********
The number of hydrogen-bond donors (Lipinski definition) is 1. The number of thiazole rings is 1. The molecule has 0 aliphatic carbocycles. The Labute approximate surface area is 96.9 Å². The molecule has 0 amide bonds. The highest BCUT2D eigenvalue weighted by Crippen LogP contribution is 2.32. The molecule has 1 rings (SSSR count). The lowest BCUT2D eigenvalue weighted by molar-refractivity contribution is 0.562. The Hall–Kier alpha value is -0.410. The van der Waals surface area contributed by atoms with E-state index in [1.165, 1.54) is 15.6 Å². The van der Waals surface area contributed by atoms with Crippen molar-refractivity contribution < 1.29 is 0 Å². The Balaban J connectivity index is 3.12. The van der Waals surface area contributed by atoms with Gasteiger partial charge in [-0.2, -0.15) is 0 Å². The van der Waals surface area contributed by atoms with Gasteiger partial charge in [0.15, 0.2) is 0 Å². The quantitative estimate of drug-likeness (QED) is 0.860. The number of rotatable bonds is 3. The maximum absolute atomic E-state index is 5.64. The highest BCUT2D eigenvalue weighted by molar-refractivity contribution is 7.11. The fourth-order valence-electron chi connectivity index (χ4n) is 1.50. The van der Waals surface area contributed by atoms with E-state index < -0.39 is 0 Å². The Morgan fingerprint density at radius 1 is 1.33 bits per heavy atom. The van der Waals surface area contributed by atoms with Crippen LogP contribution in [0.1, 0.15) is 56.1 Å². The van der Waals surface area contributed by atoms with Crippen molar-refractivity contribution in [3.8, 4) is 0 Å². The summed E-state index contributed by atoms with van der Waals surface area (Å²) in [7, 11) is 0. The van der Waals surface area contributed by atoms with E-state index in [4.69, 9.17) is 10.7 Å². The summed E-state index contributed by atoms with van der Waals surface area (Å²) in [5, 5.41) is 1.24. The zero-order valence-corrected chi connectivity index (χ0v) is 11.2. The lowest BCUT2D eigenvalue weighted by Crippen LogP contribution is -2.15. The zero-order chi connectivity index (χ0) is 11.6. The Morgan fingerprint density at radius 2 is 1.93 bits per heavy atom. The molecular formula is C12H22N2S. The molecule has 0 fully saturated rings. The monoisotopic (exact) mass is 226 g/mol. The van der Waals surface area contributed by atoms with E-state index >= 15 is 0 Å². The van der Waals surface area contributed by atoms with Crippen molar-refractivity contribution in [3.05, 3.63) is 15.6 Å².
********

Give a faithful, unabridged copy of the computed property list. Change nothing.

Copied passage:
The number of hydrogen-bond donors (Lipinski definition) is 1. The number of thiazole rings is 1. The molecule has 0 aliphatic carbocycles. The Labute approximate surface area is 96.9 Å². The molecule has 0 amide bonds. The highest BCUT2D eigenvalue weighted by Crippen LogP contribution is 2.32. The molecule has 1 rings (SSSR count). The lowest BCUT2D eigenvalue weighted by molar-refractivity contribution is 0.562. The Hall–Kier alpha value is -0.410. The van der Waals surface area contributed by atoms with E-state index in [1.165, 1.54) is 15.6 Å². The van der Waals surface area contributed by atoms with Crippen molar-refractivity contribution < 1.29 is 0 Å². The Balaban J connectivity index is 3.12. The van der Waals surface area contributed by atoms with Gasteiger partial charge in [-0.2, -0.15) is 0 Å². The van der Waals surface area contributed by atoms with Gasteiger partial charge in [0.15, 0.2) is 0 Å². The quantitative estimate of drug-likeness (QED) is 0.860. The number of rotatable bonds is 3. The maximum absolute atomic E-state index is 5.64. The highest BCUT2D eigenvalue weighted by molar-refractivity contribution is 7.11. The fourth-order valence-electron chi connectivity index (χ4n) is 1.50. The van der Waals surface area contributed by atoms with E-state index < -0.39 is 0 Å². The Morgan fingerprint density at radius 1 is 1.33 bits per heavy atom. The van der Waals surface area contributed by atoms with Crippen LogP contribution in [0.1, 0.15) is 56.1 Å². The van der Waals surface area contributed by atoms with Crippen molar-refractivity contribution in [3.8, 4) is 0 Å². The summed E-state index contributed by atoms with van der Waals surface area (Å²) in [7, 11) is 0. The van der Waals surface area contributed by atoms with E-state index in [4.69, 9.17) is 10.7 Å². The summed E-state index contributed by atoms with van der Waals surface area (Å²) in [5, 5.41) is 1.24. The zero-order valence-corrected chi connectivity index (χ0v) is 11.2. The lowest BCUT2D eigenvalue weighted by Crippen LogP contribution is -2.15. The zero-order chi connectivity index (χ0) is 11.6. The Morgan fingerprint density at radius 2 is 1.93 bits per heavy atom. The molecular formula is C12H22N2S. The molecule has 0 fully saturated rings. The monoisotopic (exact) mass is 226 g/mol. The van der Waals surface area contributed by atoms with E-state index >= 15 is 0 Å². The van der Waals surface area contributed by atoms with Crippen molar-refractivity contribution in [3.05, 3.63) is 15.6 Å².